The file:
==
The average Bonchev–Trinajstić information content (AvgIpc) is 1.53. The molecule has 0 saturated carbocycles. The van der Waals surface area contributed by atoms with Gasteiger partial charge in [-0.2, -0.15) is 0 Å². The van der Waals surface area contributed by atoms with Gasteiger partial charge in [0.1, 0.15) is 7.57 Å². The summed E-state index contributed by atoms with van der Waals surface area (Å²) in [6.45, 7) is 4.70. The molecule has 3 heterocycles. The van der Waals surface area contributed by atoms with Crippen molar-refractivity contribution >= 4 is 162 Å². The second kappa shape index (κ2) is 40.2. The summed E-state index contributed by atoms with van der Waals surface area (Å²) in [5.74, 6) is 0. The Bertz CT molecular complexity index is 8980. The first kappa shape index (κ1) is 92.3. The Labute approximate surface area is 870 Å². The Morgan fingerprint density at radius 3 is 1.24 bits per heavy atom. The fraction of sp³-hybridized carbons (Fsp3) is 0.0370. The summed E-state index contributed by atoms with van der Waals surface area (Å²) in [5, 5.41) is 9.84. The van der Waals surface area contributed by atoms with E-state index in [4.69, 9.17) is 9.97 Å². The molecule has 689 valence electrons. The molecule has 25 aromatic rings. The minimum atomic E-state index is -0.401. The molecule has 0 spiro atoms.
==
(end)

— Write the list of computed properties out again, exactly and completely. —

The average Bonchev–Trinajstić information content (AvgIpc) is 1.53. The molecule has 0 saturated carbocycles. The van der Waals surface area contributed by atoms with Gasteiger partial charge in [-0.2, -0.15) is 0 Å². The van der Waals surface area contributed by atoms with Gasteiger partial charge in [0.1, 0.15) is 7.57 Å². The summed E-state index contributed by atoms with van der Waals surface area (Å²) in [6.45, 7) is 4.70. The molecule has 3 heterocycles. The van der Waals surface area contributed by atoms with Crippen molar-refractivity contribution >= 4 is 162 Å². The second kappa shape index (κ2) is 40.2. The summed E-state index contributed by atoms with van der Waals surface area (Å²) in [5.74, 6) is 0. The Bertz CT molecular complexity index is 8980. The first kappa shape index (κ1) is 92.3. The Labute approximate surface area is 870 Å². The Morgan fingerprint density at radius 3 is 1.24 bits per heavy atom. The fraction of sp³-hybridized carbons (Fsp3) is 0.0370. The summed E-state index contributed by atoms with van der Waals surface area (Å²) in [5, 5.41) is 9.84. The van der Waals surface area contributed by atoms with E-state index in [4.69, 9.17) is 9.97 Å². The molecule has 689 valence electrons. The molecule has 25 aromatic rings. The minimum atomic E-state index is -0.401. The molecule has 0 spiro atoms.